Whether you are starting from scratch or your garden just needs a top up, the method that I adopt can be applied to both. In my personal opinion, Lasagne Layering is one of the best ways to provide a good year long supply of nutrients cheaply.
My version of ‘lasagna layering’ is where the garden beds are filled predominantly with alternate layers of Lucerne mulch, spent mushroom compost and manure as indicated in the diagram. However, if you are just topping up your garden you only need to do the top four layers.
Lucerne mulch is regularly available at the local produce store and we are fortunate to be living within scenic driving distance of a couple of mushroom farms that are more than willing for you to buy their spent mushroom compost. An added bonus of the mushroom compost is that you are more than likely to gain a few fresh mushrooms as your first harvest!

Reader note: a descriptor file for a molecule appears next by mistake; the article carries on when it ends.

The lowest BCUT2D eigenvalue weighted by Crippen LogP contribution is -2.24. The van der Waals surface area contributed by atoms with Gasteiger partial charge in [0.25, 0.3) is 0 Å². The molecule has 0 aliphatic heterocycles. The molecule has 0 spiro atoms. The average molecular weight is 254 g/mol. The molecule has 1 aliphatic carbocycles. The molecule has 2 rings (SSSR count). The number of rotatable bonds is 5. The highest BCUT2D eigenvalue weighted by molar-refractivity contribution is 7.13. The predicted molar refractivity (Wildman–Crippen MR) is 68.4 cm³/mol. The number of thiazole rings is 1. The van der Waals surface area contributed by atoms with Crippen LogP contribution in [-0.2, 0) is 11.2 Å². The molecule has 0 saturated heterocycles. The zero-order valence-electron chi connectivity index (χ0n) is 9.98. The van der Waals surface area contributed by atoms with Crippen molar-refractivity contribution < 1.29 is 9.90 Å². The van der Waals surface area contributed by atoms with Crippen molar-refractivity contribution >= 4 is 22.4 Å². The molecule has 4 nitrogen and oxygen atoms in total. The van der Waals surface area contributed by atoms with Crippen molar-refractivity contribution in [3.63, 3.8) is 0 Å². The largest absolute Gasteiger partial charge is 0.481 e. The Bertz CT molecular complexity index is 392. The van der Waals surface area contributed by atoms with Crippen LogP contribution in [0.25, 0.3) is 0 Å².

When it comes to the manure layer, anything you can get your hands on is great, but generally the nutrient scale from highest to lowest is chook, goat, pig, sheep, horse and then cow. It should also be noted that the higher nutrient rich manures are the most processed by the animal and therefore are less likely to have viable weed seeds.
However, if you can’t get your hands on some fresh manure, an alternative is to use dynamic lifter or other pelletised manure based fertilizer. You will only need to scatter this across as your layering and make up the bulk with the lucerne mulch.
Once your garden is filled, it helps to leave it settle for about two weeks and then plant seedlings or seeds into pockets of compost. It’s a great idea to use this waiting time to raise some seedlings of your own to plant in.